A bit of a belated column this week due to me considering to move on to a format of one Hornets blog every two weeks and wanting to acquire a larger sample size of Kemba’s shooting with Lance off the court.
What’s Up With Kemba’s Hot Streak?
Streaky shooting is a well-known aspect of the Kemba Walker experience for Charlotte Horncats fans. The precision on these jumpers comes and goes, there always being random hot and cold streaks to his shooting. Per example, last season Walker made 45.8% of his field goal attempts in the month of December, while his shooting went down the hill after the All-Star break, him making only 34.6% of such attempts.
In a similar manner, Kemba has been lights out during the last 10 games (46.2%) after starting the season rather poorly (36.0%). This time around though, the debate regarding this matter is much more interesting since there’s the variable of the much-maligned Lance Stephenson. For this purpose, I looked at Kemba’s shooting numbers, according to NBA.com, and grouped them in three different categories – the rather cold start to the season (from October 29 to December 10), the time period of him shooting great before Lance’s injury (December 12 to December 17) and the period of Lance being out (December 19 to December 27).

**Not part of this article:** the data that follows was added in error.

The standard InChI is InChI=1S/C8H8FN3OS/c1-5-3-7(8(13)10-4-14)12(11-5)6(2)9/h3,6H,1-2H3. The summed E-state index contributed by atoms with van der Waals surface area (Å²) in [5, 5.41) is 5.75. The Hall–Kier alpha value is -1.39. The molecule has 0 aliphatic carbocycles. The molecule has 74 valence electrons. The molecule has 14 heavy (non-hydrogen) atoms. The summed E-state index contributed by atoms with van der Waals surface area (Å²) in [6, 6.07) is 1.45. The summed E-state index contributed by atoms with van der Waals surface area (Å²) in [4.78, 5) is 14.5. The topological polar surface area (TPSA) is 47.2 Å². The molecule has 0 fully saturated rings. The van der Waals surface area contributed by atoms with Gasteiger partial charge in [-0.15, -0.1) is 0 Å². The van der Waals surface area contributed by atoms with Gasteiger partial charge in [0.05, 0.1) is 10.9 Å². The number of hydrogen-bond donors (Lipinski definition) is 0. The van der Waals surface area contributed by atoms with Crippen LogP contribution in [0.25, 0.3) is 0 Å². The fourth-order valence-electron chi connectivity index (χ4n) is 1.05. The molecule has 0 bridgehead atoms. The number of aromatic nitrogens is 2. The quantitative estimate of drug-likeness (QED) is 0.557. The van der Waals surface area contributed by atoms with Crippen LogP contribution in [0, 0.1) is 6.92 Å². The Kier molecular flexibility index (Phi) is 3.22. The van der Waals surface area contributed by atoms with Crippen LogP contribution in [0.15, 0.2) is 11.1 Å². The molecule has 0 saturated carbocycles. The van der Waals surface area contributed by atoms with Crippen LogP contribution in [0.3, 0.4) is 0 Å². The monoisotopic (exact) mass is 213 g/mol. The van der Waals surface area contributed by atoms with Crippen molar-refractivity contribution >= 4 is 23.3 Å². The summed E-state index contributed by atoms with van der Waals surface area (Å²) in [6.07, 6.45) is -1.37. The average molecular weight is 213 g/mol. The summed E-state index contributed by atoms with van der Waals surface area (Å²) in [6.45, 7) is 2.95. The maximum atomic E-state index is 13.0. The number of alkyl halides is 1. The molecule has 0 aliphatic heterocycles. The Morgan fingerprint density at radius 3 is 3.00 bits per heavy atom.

Distance from the basket on the field goal attempts hasn’t really been a factor as Walker has taken more shots from all over the court. The most obvious differences I noticed though, regarded the type of shots Kemba was taking:
As you can see, percentages themselves have been up all over the place, whether it’s a catch-and-shoot look or a pull-up shot. Seemingly Kemba has attempted more bad shots with his frequency of pull-up shots creeping up, while catch-and-shoot looks are on the way down (those usually are a more effective choice, but, that being said, Walker has always been among the worst in the league in them). I might note though that if you do take effective field goal percentage into account, Walker has been more more effective on catch-and-shoot shots with almost all of them coming from behind the three-point line.
Of course, Kemba relying much more on pull-ups also translates to the number of dribbles he has to take before a field goal attempt. The frequency of shots coming off 0 or 1 dribble has gone down, while it is up for every shot after 2+ dribbles (Kemba either way has always been one of the league leaders in frequency of shots after pounding the ball so much). Here are the type of shots were the change is the most visible (again, supposedly going to more difficult looks hasn’t affected his FG%):
Now, this is were it will get interesting. When you compare the shooting numbers in regard to the closest defender, Kemba has somehow got more open looks: